Monday, April 25, 2011
CSR in Nigeria
By Wayne Visser
A few thoughts after my trip to Lagos last month ...
I am not naive enough to believe that CSR heralds a new dawn for Nigeria. The general consensus was that most companies are stuck in the Ages of Philanthropy and Marketing. Nevertheless, CSR has the potential to advance transparency and to create a platform to discuss the ethics of business and government. It also has the potential to be corrupted, which sadly is already happening in some instances where corporate sponsorship of government ‘CSR projects’ is practiced as an indirect form of bribery.
Shell Nigeria's reputation seems as sullied as ever, 15 years after the Ken Saro Wiwa fiasco. It seems like a viscous cycle of destructive relations. According to Tony Attah, Manager of Sustainable Development and Community Relations, 90% of the oil spills in 2009/10 were as a result of saboteurs, vandals and those trying to steal oil from the pipelines. Also, the Nigerian government takes more than 90% of the earnings of the business through taxes, royalties and their own equities (it has a 55% equity stake in the company).
Of course, there are examples of good practice, such as the Global MOUs between companies and communities, and conservation projects like the Chevron preserved urban forest which I visited. Yet even here, one senses that these are fragile fortifications against a relentless tide of oil-slicked growth and car-jammed urbanisation. I was there during the scheduled first weekend of elections, but these were postponed due to printed ballot papers not arriving in time. The Nigerians take it all in their stride, as if fighting the behemoth of inefficiency is as futile as cursing the manic traffic.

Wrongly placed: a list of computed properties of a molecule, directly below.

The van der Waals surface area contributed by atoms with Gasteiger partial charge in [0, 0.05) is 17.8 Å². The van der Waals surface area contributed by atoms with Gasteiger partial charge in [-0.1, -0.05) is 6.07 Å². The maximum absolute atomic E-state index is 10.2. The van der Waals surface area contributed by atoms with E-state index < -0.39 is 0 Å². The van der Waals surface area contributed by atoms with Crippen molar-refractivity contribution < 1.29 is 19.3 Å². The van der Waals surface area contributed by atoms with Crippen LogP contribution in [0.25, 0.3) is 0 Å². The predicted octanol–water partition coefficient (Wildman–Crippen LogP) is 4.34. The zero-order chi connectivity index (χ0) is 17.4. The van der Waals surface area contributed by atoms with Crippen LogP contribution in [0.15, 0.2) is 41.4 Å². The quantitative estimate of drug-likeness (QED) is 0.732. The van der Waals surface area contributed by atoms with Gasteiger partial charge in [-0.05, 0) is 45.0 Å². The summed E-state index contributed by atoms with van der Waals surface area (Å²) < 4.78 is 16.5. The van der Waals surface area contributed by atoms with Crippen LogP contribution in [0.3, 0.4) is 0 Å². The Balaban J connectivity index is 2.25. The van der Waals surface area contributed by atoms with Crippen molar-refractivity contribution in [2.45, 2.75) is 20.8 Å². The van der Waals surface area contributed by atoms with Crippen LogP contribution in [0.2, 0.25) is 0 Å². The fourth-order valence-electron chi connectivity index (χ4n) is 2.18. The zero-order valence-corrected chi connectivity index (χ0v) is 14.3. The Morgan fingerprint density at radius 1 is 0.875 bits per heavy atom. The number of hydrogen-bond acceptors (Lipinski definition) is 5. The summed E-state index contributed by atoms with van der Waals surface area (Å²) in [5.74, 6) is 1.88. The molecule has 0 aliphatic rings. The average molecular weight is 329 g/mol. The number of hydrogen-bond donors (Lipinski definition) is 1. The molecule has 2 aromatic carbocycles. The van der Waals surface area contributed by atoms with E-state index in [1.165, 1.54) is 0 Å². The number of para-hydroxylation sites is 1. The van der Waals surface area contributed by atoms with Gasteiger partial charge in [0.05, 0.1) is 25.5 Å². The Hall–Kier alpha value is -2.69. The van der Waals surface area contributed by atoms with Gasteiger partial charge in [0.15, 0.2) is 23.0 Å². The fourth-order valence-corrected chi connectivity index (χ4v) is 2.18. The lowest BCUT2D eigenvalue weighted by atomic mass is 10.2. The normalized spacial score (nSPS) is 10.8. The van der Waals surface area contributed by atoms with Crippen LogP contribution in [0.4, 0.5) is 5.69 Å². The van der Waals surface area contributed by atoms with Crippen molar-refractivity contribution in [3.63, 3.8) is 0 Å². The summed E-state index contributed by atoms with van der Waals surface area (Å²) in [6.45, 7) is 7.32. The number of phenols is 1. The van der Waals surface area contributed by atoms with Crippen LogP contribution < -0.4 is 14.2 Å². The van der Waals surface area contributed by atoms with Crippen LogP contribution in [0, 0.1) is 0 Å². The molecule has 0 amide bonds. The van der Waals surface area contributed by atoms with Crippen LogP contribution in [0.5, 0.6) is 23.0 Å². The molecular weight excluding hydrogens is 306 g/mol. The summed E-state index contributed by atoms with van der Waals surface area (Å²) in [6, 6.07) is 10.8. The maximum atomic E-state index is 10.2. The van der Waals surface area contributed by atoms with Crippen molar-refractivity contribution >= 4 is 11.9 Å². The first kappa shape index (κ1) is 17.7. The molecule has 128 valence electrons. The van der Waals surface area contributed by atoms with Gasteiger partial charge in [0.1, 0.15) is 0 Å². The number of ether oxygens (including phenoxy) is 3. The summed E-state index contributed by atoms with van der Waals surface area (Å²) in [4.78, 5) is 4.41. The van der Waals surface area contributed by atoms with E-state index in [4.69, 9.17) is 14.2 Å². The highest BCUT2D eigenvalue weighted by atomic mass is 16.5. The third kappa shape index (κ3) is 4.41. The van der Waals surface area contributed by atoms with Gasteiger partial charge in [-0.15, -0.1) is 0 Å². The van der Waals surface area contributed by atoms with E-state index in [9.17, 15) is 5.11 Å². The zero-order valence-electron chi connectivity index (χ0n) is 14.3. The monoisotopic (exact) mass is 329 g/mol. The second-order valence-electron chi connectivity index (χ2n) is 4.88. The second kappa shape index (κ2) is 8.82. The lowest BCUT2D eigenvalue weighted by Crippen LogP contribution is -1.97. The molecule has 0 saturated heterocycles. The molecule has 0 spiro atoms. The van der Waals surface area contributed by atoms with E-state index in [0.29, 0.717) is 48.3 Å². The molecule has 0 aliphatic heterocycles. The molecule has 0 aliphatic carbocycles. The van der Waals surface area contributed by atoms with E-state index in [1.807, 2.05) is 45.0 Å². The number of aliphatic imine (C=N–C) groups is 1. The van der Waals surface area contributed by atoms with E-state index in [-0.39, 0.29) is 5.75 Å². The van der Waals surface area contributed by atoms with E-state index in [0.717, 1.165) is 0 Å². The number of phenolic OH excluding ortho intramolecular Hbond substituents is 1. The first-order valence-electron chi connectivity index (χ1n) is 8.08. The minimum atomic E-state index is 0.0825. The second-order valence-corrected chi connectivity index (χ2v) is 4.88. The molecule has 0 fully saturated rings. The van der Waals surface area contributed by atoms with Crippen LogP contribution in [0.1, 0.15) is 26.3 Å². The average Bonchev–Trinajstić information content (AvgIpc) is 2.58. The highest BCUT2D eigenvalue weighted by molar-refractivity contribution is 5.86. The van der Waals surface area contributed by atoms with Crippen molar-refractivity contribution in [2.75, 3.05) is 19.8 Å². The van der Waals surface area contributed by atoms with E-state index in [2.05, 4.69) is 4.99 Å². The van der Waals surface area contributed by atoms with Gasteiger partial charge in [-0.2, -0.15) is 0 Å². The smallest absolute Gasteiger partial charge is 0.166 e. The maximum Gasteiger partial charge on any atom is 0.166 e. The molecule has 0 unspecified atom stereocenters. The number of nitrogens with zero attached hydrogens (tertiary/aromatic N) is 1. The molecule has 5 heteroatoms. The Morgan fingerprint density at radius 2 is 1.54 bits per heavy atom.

One encouraging initiative is the Social Enterprise Reporting Awards (SERA), run by Trucontact. It was refreshing to see reporting where a level of verification (including site visits) takes place, and where the UN Millennium Development Goals are used as criteria to judge "CSR Projects". On request, I helped to redesign the questionnaire for 2011 (initially, literally on the back of a serviette/napkin, although we worked on it in more detail later), so that the awards will start measuring Strategic CSR, rather than the current Philanthropic & Promotional CSR focus. Judging against Transformative CSR (CSR 2.0) may be a little ambitious at this stage.
If all goes according to plan, I will be back in Lagos around 15-17 June to speak at the 1st Africa Roundtable Conference on CSR and November, and again in November to deliver more CSR training hosted by Trucontact. Meanwhile, I wish this complex, intriguing, vital country well. After all, as my poem puts it, Lagos Lives.